Tonight at Truman, a launch party for the briefing book and a welcome to Doug Wilson, Truman’s new (and only!) Senior Fellow in Residence.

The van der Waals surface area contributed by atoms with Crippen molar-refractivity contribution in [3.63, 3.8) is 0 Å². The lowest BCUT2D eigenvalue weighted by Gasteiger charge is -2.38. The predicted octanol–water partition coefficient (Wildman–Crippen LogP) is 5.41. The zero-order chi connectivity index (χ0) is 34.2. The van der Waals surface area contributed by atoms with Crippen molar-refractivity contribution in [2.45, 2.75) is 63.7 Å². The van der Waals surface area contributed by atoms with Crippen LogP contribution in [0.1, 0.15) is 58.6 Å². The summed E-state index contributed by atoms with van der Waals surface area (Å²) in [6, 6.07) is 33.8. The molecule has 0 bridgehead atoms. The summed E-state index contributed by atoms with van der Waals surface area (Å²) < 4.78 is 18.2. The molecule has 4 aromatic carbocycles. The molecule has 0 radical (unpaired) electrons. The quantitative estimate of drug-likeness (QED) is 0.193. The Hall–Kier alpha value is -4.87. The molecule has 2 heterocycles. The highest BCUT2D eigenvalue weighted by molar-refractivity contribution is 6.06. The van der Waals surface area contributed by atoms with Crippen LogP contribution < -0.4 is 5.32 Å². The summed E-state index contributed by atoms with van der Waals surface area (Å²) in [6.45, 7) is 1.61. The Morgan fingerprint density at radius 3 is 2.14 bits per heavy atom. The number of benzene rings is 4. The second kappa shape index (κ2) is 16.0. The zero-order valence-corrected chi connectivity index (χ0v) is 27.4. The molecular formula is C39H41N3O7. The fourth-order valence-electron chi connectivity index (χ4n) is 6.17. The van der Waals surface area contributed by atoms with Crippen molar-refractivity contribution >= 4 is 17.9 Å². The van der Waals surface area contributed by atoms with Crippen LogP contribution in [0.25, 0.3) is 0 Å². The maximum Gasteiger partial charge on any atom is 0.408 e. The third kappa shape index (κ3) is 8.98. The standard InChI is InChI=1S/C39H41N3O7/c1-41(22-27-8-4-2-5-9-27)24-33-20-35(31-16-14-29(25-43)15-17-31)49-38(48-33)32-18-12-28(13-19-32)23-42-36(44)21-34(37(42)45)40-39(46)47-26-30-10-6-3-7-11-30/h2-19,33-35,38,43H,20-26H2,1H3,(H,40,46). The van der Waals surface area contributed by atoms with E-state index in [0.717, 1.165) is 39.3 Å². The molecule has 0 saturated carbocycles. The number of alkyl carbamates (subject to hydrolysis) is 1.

If cyber-sabotage is so easy, why hasn’t anyone crashed the grid? Writing on FP, Thomas Rid asks the question. Rid: "Hacking power plants and chemical factories is easy. I learned just how easy during a 5-day workshop at Idaho National Labs last month. Every month the Department of Homeland Security is training the nation’s asset owners — the people who run so-called Industrial Control Systems at your local wastewater plant, at the electrical power station down the road, or at the refinery in the state next door — to hack and attack their own systems. The systems, called ICS in the trade, control stuff that moves around, from sewage to trains to oil. They’re also alarmingly simply to break into. Now the Department of Homeland Security reportedly wants to cut funding for ICS-CERT, the Cyber Emergency Response Team for the nation’s most critical systems."